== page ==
Despite allowing a 101-yard kickoff returned for a touchdown to begin the game, the Miami Dolphins dominated the Oakland Raiders for most of the game in Week 12 on the way to a 33-17 victory.
Quarterback Chad Henne excelled with over 300 yards and two touchdown passes, while the running game helped eat up more than 40 minutes of the clock as the Dolphins controlled the ball for much of the game.
The Dolphins are now 6-5 and still alive in the playoff hunt, with a home matchup against a 4-7 Cleveland Browns team that is playing better than their record indicates.
Until then, here are my observations from the Dolphins' win over the Raiders in Week 12:
- I was pleasantly surprised to see Chad Henne have such a good game after all he's been through with a benching and an injury over the past month. He excelled against the NFL's third-ranked pass defense, which was missing a fully healthy Nnamdi Asomugha at cornerback. Henne picked on rookie Walter McFadden all game and did an excellent job of putting the ball where it needed to be and converting first downs. Aside from his lone interception, which admittedly was a terrible decision, Henne's play was excellent.
- One qualm I had about the way the Dolphins ran the offense was interruptions Chad Henne saw to his playing time with a few Tyler Thigpen draws and plenty of wildcat plays. Yeah, it worked out in the end and the Dolphins won, but I don't like taking your starting quarterback out for two downs, then throwing him back out there on third-and-11 and expecting him to convert. Henne needs to fully be given the keys to the offense.
- As much as the Dolphins controlled the clock in this one, the running game was actually pretty lackluster again. Aside from his late 45-yard touchdown run, Ricky Williams averaged 2.6 yards per carry, while Ronnie Brown came in at 3.5-yard average on a season-high 24 carries. Those kinds of numbers won't move the chains, so it's a credit to Henne, who had over 300 yards, moving the ball and converting first downs through the air.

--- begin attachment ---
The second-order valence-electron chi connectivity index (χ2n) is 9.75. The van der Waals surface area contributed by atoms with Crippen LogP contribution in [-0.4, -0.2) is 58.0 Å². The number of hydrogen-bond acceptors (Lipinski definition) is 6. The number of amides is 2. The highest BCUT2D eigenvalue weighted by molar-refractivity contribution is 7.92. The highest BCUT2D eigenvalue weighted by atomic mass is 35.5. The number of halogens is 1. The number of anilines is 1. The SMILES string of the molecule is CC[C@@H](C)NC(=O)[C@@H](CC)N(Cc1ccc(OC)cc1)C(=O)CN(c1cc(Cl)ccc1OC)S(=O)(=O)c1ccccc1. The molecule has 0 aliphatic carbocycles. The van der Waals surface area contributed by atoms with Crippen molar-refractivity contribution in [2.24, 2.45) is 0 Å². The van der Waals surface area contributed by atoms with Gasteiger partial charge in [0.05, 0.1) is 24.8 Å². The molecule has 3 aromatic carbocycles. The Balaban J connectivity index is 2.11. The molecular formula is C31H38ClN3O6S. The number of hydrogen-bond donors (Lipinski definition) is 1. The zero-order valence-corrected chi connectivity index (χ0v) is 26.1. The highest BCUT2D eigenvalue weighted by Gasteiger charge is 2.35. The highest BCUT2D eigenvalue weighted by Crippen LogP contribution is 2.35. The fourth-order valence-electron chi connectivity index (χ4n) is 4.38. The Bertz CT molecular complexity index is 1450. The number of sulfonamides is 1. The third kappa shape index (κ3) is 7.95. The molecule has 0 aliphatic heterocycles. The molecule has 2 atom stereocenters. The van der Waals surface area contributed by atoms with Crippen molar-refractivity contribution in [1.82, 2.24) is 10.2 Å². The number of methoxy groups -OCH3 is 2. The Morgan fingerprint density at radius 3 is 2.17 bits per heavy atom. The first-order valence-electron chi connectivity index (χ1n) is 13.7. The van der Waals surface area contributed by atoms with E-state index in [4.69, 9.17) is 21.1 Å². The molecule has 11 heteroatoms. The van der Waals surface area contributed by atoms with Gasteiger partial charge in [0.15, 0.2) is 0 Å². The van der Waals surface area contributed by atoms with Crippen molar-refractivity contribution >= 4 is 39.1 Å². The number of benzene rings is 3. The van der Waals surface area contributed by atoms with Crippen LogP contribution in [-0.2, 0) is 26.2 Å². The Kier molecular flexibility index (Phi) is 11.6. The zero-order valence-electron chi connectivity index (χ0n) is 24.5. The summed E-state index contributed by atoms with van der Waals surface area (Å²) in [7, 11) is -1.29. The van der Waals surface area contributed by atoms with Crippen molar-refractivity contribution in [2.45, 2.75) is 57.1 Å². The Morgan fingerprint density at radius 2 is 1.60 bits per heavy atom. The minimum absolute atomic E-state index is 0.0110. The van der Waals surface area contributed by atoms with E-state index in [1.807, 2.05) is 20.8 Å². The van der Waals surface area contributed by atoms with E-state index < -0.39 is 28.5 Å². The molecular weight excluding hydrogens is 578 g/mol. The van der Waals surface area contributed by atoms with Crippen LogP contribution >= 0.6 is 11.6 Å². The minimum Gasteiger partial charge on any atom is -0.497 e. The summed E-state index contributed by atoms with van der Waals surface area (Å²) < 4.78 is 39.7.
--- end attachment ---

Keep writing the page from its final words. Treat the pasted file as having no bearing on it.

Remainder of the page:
- Patrick Cobbs burned the defense for a touchdown on a wonderfully drawn-up play, and it's nice to see him back having a role on offense.
- Davone Bess had a nice homecoming in Oakland, as did Brian Hartline. The Dolphins certainly aren't better off without Brandon Marshall, but it was good to see the Dolphins' primary receivers step up in his absence.
- Lets not get too high on Marlon Moore just yet. He played well for his first offensive playing time in the NFL, but his touchdown was a bit of luck and a bad play on the ball by the defender, so it's not really indicative of the undrafted rookie's talent. I'm still a bigger Roberto Wallace fan.
- The tight ends were nowhere to be found for Miami in this one, as Fasano totaled two catches for 10 yards and the backup was invisible as always. The running game wasn't too productive either, so it's not like they were busy blocking defenders with much success.
- Assessing the Dolphins' sacks, the first two (one each by Raiders safeties Michael Huff and Tyvon Branch) were the result of the defense bringing more guys than Miami could block. Huff came past Lousaka Polite and Branch past Jake Long, but both Dolphins players were blocking other players and wasn't beaten by the sacking player. The third sack of the day was technically Long's man, but it was John Jerry who allowed Tommy Kelly to come in practically untouched and run Henne into Desmond Bryant, who got the take-down.
- The running game suffered once again at the hands of the interior line. Center Joe Berger and left guard Richie Incognito were the biggest culprits, as per usual. Both need to go in the offseason, or at least be relegated to the bench.